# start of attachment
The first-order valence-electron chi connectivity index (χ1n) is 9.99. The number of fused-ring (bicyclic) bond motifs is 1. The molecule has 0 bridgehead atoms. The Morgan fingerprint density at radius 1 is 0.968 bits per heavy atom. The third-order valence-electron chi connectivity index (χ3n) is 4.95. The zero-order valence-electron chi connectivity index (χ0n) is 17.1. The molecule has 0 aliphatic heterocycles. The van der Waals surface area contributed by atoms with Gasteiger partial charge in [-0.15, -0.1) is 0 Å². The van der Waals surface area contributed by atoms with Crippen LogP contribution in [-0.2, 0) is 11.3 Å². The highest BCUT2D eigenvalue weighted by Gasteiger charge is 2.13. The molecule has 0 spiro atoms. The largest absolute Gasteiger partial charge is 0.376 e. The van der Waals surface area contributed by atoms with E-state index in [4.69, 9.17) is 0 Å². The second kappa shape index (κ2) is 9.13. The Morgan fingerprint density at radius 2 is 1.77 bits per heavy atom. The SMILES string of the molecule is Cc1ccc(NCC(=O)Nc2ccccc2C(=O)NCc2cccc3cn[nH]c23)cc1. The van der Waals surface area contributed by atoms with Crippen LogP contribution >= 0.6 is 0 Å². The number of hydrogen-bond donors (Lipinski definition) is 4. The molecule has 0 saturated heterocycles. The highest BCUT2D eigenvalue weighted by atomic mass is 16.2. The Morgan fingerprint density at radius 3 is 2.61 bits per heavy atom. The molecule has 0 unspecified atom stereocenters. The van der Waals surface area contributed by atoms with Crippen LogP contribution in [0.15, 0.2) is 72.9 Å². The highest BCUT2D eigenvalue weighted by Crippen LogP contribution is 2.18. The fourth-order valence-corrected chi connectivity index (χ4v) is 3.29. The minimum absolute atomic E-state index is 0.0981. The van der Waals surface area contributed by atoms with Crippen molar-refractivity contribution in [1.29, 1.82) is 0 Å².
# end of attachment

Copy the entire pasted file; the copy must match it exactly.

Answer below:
The first-order valence-electron chi connectivity index (χ1n) is 9.99. The number of fused-ring (bicyclic) bond motifs is 1. The molecule has 0 bridgehead atoms. The Morgan fingerprint density at radius 1 is 0.968 bits per heavy atom. The third-order valence-electron chi connectivity index (χ3n) is 4.95. The zero-order valence-electron chi connectivity index (χ0n) is 17.1. The molecule has 0 aliphatic heterocycles. The van der Waals surface area contributed by atoms with Gasteiger partial charge in [-0.15, -0.1) is 0 Å². The van der Waals surface area contributed by atoms with Crippen LogP contribution in [-0.2, 0) is 11.3 Å². The highest BCUT2D eigenvalue weighted by Gasteiger charge is 2.13. The molecule has 0 spiro atoms. The largest absolute Gasteiger partial charge is 0.376 e. The van der Waals surface area contributed by atoms with E-state index in [4.69, 9.17) is 0 Å². The second kappa shape index (κ2) is 9.13. The Morgan fingerprint density at radius 2 is 1.77 bits per heavy atom. The SMILES string of the molecule is Cc1ccc(NCC(=O)Nc2ccccc2C(=O)NCc2cccc3cn[nH]c23)cc1. The van der Waals surface area contributed by atoms with Crippen LogP contribution >= 0.6 is 0 Å². The number of hydrogen-bond donors (Lipinski definition) is 4. The molecule has 0 saturated heterocycles. The highest BCUT2D eigenvalue weighted by atomic mass is 16.2. The Morgan fingerprint density at radius 3 is 2.61 bits per heavy atom. The molecule has 0 unspecified atom stereocenters. The van der Waals surface area contributed by atoms with Crippen LogP contribution in [0.15, 0.2) is 72.9 Å². The highest BCUT2D eigenvalue weighted by Crippen LogP contribution is 2.18. The fourth-order valence-corrected chi connectivity index (χ4v) is 3.29. The minimum absolute atomic E-state index is 0.0981. The van der Waals surface area contributed by atoms with Crippen molar-refractivity contribution in [1.29, 1.82) is 0 Å².